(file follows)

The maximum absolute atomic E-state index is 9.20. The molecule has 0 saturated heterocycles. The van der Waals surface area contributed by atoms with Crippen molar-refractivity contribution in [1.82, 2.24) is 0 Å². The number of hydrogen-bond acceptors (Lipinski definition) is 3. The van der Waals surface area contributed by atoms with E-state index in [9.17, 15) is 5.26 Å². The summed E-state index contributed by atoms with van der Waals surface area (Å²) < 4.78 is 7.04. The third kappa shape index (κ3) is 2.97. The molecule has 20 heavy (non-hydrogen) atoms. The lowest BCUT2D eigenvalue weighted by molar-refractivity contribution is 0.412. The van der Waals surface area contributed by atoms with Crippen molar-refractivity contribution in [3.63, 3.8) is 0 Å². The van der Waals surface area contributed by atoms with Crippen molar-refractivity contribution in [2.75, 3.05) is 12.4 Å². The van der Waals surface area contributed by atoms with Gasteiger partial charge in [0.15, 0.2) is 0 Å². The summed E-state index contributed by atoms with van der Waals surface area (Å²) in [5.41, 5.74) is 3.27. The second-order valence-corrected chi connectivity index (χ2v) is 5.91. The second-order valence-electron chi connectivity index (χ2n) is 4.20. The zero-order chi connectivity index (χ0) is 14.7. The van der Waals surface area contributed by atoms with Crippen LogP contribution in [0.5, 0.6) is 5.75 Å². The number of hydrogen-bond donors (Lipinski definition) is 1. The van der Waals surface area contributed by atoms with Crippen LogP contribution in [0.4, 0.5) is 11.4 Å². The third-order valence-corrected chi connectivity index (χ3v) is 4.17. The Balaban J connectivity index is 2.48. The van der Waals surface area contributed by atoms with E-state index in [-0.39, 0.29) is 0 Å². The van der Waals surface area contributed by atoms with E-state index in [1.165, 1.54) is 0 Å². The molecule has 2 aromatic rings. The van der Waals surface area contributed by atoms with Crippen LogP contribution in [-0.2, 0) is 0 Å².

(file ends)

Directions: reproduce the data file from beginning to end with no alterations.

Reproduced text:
The maximum absolute atomic E-state index is 9.20. The molecule has 0 saturated heterocycles. The van der Waals surface area contributed by atoms with Crippen molar-refractivity contribution in [1.82, 2.24) is 0 Å². The number of hydrogen-bond acceptors (Lipinski definition) is 3. The van der Waals surface area contributed by atoms with E-state index in [9.17, 15) is 5.26 Å². The summed E-state index contributed by atoms with van der Waals surface area (Å²) < 4.78 is 7.04. The third kappa shape index (κ3) is 2.97. The molecule has 20 heavy (non-hydrogen) atoms. The lowest BCUT2D eigenvalue weighted by molar-refractivity contribution is 0.412. The van der Waals surface area contributed by atoms with Crippen molar-refractivity contribution in [3.63, 3.8) is 0 Å². The van der Waals surface area contributed by atoms with Crippen molar-refractivity contribution in [2.75, 3.05) is 12.4 Å². The van der Waals surface area contributed by atoms with Gasteiger partial charge in [0.15, 0.2) is 0 Å². The summed E-state index contributed by atoms with van der Waals surface area (Å²) in [5.41, 5.74) is 3.27. The second-order valence-corrected chi connectivity index (χ2v) is 5.91. The second-order valence-electron chi connectivity index (χ2n) is 4.20. The zero-order chi connectivity index (χ0) is 14.7. The van der Waals surface area contributed by atoms with Crippen LogP contribution in [0.5, 0.6) is 5.75 Å². The number of hydrogen-bond donors (Lipinski definition) is 1. The van der Waals surface area contributed by atoms with Crippen LogP contribution in [0.4, 0.5) is 11.4 Å². The third-order valence-corrected chi connectivity index (χ3v) is 4.17. The Balaban J connectivity index is 2.48. The van der Waals surface area contributed by atoms with E-state index in [-0.39, 0.29) is 0 Å². The van der Waals surface area contributed by atoms with E-state index in [1.165, 1.54) is 0 Å². The molecule has 2 aromatic rings. The van der Waals surface area contributed by atoms with Crippen LogP contribution in [-0.2, 0) is 0 Å².